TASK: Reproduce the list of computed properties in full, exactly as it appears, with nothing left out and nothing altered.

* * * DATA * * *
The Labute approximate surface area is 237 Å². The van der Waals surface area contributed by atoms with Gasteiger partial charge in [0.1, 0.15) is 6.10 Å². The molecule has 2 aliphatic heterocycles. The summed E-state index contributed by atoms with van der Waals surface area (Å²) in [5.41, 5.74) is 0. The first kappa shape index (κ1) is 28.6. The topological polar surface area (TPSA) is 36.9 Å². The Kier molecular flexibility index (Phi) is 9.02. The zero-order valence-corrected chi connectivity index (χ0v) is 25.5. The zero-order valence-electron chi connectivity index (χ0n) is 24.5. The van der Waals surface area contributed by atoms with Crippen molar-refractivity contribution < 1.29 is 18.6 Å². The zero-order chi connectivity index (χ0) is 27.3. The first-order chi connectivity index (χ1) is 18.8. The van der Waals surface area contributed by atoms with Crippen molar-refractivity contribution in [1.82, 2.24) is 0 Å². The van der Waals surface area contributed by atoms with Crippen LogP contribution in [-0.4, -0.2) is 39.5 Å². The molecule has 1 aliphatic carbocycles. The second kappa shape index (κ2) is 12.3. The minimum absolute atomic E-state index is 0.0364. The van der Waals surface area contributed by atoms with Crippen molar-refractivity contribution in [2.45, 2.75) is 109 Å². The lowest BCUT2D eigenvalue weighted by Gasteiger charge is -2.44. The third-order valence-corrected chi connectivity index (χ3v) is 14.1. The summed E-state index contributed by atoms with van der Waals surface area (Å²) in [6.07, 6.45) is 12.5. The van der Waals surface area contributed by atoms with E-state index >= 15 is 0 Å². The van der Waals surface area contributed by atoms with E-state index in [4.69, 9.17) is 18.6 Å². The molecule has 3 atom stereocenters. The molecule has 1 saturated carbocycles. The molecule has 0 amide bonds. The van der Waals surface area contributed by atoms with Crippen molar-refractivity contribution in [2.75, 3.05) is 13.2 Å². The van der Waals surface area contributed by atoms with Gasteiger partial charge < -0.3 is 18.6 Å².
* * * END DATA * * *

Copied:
The Labute approximate surface area is 237 Å². The van der Waals surface area contributed by atoms with Gasteiger partial charge in [0.1, 0.15) is 6.10 Å². The molecule has 2 aliphatic heterocycles. The summed E-state index contributed by atoms with van der Waals surface area (Å²) in [5.41, 5.74) is 0. The first kappa shape index (κ1) is 28.6. The topological polar surface area (TPSA) is 36.9 Å². The Kier molecular flexibility index (Phi) is 9.02. The zero-order valence-corrected chi connectivity index (χ0v) is 25.5. The zero-order valence-electron chi connectivity index (χ0n) is 24.5. The van der Waals surface area contributed by atoms with Crippen molar-refractivity contribution < 1.29 is 18.6 Å². The zero-order chi connectivity index (χ0) is 27.3. The first-order chi connectivity index (χ1) is 18.8. The van der Waals surface area contributed by atoms with Crippen molar-refractivity contribution in [1.82, 2.24) is 0 Å². The van der Waals surface area contributed by atoms with Crippen LogP contribution in [-0.4, -0.2) is 39.5 Å². The molecule has 1 aliphatic carbocycles. The second kappa shape index (κ2) is 12.3. The minimum absolute atomic E-state index is 0.0364. The van der Waals surface area contributed by atoms with Crippen molar-refractivity contribution in [2.45, 2.75) is 109 Å². The lowest BCUT2D eigenvalue weighted by Gasteiger charge is -2.44. The third-order valence-corrected chi connectivity index (χ3v) is 14.1. The summed E-state index contributed by atoms with van der Waals surface area (Å²) in [6.07, 6.45) is 12.5. The van der Waals surface area contributed by atoms with E-state index >= 15 is 0 Å². The van der Waals surface area contributed by atoms with E-state index in [4.69, 9.17) is 18.6 Å². The molecule has 3 atom stereocenters. The molecule has 1 saturated carbocycles. The molecule has 0 amide bonds. The van der Waals surface area contributed by atoms with Crippen molar-refractivity contribution in [2.75, 3.05) is 13.2 Å². The van der Waals surface area contributed by atoms with Gasteiger partial charge < -0.3 is 18.6 Å².